The Journal of Arthroplasty, Volume 34, Issue 6, 1279 - 1286
Treatment of Extensor Tendon Disruption After Total Knee Arthroplasty: A Systematic ReviewVajapey, Sravya P. et al.
Patellar or quadriceps tendon ruptures after total knee arthroplasty constitute a devastating complication with historically poor outcomes. With advances in soft tissue reconstruction and repair techniques, treatment has become more nuanced. Numerous graft options for reconstruction and suture techniques for repair have been described but there is no consensus regarding optimal treatment.
A search of PubMed, MEDLINE, Embase, and Scopus was conducted. Articles meeting inclusion criteria were reviewed. Type of intervention performed, type of injury studied, outcome measures, and complications were recorded. Quantitative and qualitative analyses were performed.
Twenty-eight articles met inclusion criteria. The complication rate after repair of patellar tendon (63.16%) was higher than the complication rate after repair of quadriceps tendon (25.37%). However, the complication rate for patellar and quadriceps tendon tears after autograft, allograft, or mesh reconstruction was similar (18.8% vs 19.2%, respectively). The most common complication after extensor mechanism repair or reconstruction was extension lag of 30° or greater (45.33%). This was followed by re-rupture and infection (25.33% and 22.67%, respectively). Early ruptures had a higher overall complication rate than late injuries.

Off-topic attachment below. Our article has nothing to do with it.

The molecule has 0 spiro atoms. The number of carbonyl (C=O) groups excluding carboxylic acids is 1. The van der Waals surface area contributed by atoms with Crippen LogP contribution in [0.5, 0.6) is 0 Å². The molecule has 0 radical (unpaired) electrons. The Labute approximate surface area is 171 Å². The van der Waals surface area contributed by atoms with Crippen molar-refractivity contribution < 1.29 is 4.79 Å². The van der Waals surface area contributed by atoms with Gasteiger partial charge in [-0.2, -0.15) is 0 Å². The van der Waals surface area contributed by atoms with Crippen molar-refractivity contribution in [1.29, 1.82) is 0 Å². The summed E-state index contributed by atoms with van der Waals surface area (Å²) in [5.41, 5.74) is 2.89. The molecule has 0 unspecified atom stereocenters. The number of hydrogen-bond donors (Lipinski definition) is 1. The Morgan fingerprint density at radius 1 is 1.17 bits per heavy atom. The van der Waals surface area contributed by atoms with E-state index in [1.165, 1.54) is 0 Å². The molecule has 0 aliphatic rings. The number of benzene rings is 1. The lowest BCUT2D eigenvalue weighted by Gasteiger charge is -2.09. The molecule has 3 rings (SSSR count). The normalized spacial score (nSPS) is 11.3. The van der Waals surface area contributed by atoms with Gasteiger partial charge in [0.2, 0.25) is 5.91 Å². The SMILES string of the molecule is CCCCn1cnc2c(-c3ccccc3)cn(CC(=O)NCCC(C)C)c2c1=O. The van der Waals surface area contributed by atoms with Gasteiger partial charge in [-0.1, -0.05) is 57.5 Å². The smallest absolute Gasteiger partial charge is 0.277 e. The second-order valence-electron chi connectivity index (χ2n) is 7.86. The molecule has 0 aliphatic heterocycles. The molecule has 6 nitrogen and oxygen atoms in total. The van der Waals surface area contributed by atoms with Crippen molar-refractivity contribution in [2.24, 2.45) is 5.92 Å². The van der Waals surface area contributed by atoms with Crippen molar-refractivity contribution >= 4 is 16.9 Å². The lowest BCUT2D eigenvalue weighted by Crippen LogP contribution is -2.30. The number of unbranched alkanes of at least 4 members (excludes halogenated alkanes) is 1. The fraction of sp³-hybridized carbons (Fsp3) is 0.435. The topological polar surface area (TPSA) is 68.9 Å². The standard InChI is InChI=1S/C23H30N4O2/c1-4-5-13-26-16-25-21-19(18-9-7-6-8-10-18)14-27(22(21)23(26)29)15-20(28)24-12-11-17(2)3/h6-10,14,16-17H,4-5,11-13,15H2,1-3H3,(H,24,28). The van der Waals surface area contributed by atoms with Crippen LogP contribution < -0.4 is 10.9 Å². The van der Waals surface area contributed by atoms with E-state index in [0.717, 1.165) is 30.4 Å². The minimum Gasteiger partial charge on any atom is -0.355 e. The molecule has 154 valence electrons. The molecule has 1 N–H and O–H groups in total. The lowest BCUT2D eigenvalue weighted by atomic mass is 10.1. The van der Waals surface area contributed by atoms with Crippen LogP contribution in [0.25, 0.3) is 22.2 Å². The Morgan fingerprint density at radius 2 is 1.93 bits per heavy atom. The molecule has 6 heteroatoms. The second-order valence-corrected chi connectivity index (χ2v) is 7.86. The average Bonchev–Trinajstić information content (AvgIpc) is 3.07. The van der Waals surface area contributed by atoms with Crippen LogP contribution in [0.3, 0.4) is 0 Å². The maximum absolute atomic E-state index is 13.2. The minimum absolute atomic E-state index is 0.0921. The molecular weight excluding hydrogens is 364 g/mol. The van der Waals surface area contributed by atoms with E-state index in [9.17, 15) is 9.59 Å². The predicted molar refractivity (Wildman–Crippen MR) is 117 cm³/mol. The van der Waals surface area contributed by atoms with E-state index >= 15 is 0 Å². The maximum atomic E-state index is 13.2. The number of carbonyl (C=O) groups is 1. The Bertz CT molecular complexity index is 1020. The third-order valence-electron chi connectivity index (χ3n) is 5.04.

Extensor mechanism disruption after total knee arthroplasty is a complication with high morbidity. Reconstruction of patellar tendon rupture has a much lower complication rate than repair. Our findings support the recommendation of patellar tendon reconstruction in both the early and late presentation stages. Quadriceps rupture can be treated with repair in early ruptures or with reconstruction in the late rupture or in the case of revision surgery.